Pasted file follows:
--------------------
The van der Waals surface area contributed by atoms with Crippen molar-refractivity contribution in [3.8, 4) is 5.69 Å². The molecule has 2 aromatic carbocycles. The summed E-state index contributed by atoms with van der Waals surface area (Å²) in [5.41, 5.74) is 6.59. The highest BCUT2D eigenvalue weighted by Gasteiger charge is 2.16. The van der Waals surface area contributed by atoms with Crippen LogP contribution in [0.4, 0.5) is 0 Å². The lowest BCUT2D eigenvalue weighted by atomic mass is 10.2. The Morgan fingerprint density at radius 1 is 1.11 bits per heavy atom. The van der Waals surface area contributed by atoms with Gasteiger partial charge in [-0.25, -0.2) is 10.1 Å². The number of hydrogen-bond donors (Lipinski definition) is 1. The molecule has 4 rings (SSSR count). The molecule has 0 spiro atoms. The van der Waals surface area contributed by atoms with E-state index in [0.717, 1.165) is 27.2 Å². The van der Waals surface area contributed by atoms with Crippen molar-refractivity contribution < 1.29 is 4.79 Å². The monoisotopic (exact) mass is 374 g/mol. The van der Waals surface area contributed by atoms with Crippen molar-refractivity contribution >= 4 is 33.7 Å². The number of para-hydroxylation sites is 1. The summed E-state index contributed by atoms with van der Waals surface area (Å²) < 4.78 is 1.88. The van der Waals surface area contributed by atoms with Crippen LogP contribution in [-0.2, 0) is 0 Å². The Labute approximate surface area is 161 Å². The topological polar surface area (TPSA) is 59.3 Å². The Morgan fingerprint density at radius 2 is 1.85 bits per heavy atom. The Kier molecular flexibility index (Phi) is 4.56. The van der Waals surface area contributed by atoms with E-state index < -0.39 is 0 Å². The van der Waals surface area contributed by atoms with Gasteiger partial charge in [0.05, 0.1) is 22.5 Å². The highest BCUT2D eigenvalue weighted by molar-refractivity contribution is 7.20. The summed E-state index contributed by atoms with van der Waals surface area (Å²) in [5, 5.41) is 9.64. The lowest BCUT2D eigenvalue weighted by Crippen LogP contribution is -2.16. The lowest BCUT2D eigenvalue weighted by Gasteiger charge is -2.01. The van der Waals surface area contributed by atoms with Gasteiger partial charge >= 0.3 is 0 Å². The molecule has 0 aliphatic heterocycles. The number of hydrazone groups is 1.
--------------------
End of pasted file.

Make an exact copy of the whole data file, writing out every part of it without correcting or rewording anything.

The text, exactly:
The van der Waals surface area contributed by atoms with Crippen molar-refractivity contribution in [3.8, 4) is 5.69 Å². The molecule has 2 aromatic carbocycles. The summed E-state index contributed by atoms with van der Waals surface area (Å²) in [5.41, 5.74) is 6.59. The highest BCUT2D eigenvalue weighted by Gasteiger charge is 2.16. The van der Waals surface area contributed by atoms with Crippen LogP contribution in [0.4, 0.5) is 0 Å². The lowest BCUT2D eigenvalue weighted by atomic mass is 10.2. The Morgan fingerprint density at radius 1 is 1.11 bits per heavy atom. The van der Waals surface area contributed by atoms with Gasteiger partial charge in [-0.25, -0.2) is 10.1 Å². The number of hydrogen-bond donors (Lipinski definition) is 1. The molecule has 4 rings (SSSR count). The molecule has 0 spiro atoms. The van der Waals surface area contributed by atoms with E-state index in [0.717, 1.165) is 27.2 Å². The van der Waals surface area contributed by atoms with Crippen molar-refractivity contribution < 1.29 is 4.79 Å². The monoisotopic (exact) mass is 374 g/mol. The van der Waals surface area contributed by atoms with Crippen molar-refractivity contribution >= 4 is 33.7 Å². The number of para-hydroxylation sites is 1. The summed E-state index contributed by atoms with van der Waals surface area (Å²) < 4.78 is 1.88. The van der Waals surface area contributed by atoms with Crippen LogP contribution in [-0.2, 0) is 0 Å². The Labute approximate surface area is 161 Å². The topological polar surface area (TPSA) is 59.3 Å². The Morgan fingerprint density at radius 2 is 1.85 bits per heavy atom. The Kier molecular flexibility index (Phi) is 4.56. The van der Waals surface area contributed by atoms with E-state index < -0.39 is 0 Å². The van der Waals surface area contributed by atoms with Gasteiger partial charge in [0.05, 0.1) is 22.5 Å². The highest BCUT2D eigenvalue weighted by molar-refractivity contribution is 7.20. The summed E-state index contributed by atoms with van der Waals surface area (Å²) in [5, 5.41) is 9.64. The lowest BCUT2D eigenvalue weighted by Crippen LogP contribution is -2.16. The lowest BCUT2D eigenvalue weighted by Gasteiger charge is -2.01. The van der Waals surface area contributed by atoms with Gasteiger partial charge >= 0.3 is 0 Å². The molecule has 0 aliphatic heterocycles. The number of hydrazone groups is 1.